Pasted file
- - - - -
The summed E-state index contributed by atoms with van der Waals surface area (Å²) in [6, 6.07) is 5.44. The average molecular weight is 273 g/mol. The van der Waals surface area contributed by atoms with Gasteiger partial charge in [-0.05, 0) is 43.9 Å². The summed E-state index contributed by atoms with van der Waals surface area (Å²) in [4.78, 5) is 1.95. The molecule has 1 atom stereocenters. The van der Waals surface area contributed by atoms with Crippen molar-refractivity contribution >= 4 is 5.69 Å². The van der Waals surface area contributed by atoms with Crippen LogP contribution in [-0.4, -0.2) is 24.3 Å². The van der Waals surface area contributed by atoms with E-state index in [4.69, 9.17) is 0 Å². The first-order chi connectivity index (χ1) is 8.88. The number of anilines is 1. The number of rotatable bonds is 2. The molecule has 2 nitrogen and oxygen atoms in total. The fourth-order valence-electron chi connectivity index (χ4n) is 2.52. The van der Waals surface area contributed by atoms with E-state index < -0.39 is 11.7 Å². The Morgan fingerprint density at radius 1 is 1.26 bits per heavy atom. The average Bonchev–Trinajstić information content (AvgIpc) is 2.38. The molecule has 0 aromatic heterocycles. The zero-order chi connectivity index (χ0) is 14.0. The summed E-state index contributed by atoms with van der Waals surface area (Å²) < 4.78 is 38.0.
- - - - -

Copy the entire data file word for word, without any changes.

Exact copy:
The summed E-state index contributed by atoms with van der Waals surface area (Å²) in [6, 6.07) is 5.44. The average molecular weight is 273 g/mol. The van der Waals surface area contributed by atoms with Gasteiger partial charge in [-0.05, 0) is 43.9 Å². The summed E-state index contributed by atoms with van der Waals surface area (Å²) in [4.78, 5) is 1.95. The molecule has 1 atom stereocenters. The van der Waals surface area contributed by atoms with Crippen molar-refractivity contribution >= 4 is 5.69 Å². The van der Waals surface area contributed by atoms with Crippen LogP contribution in [-0.4, -0.2) is 24.3 Å². The van der Waals surface area contributed by atoms with E-state index in [4.69, 9.17) is 0 Å². The first-order chi connectivity index (χ1) is 8.88. The number of anilines is 1. The number of rotatable bonds is 2. The molecule has 2 nitrogen and oxygen atoms in total. The fourth-order valence-electron chi connectivity index (χ4n) is 2.52. The van der Waals surface area contributed by atoms with E-state index < -0.39 is 11.7 Å². The Morgan fingerprint density at radius 1 is 1.26 bits per heavy atom. The average Bonchev–Trinajstić information content (AvgIpc) is 2.38. The molecule has 0 aromatic heterocycles. The zero-order chi connectivity index (χ0) is 14.0. The summed E-state index contributed by atoms with van der Waals surface area (Å²) < 4.78 is 38.0.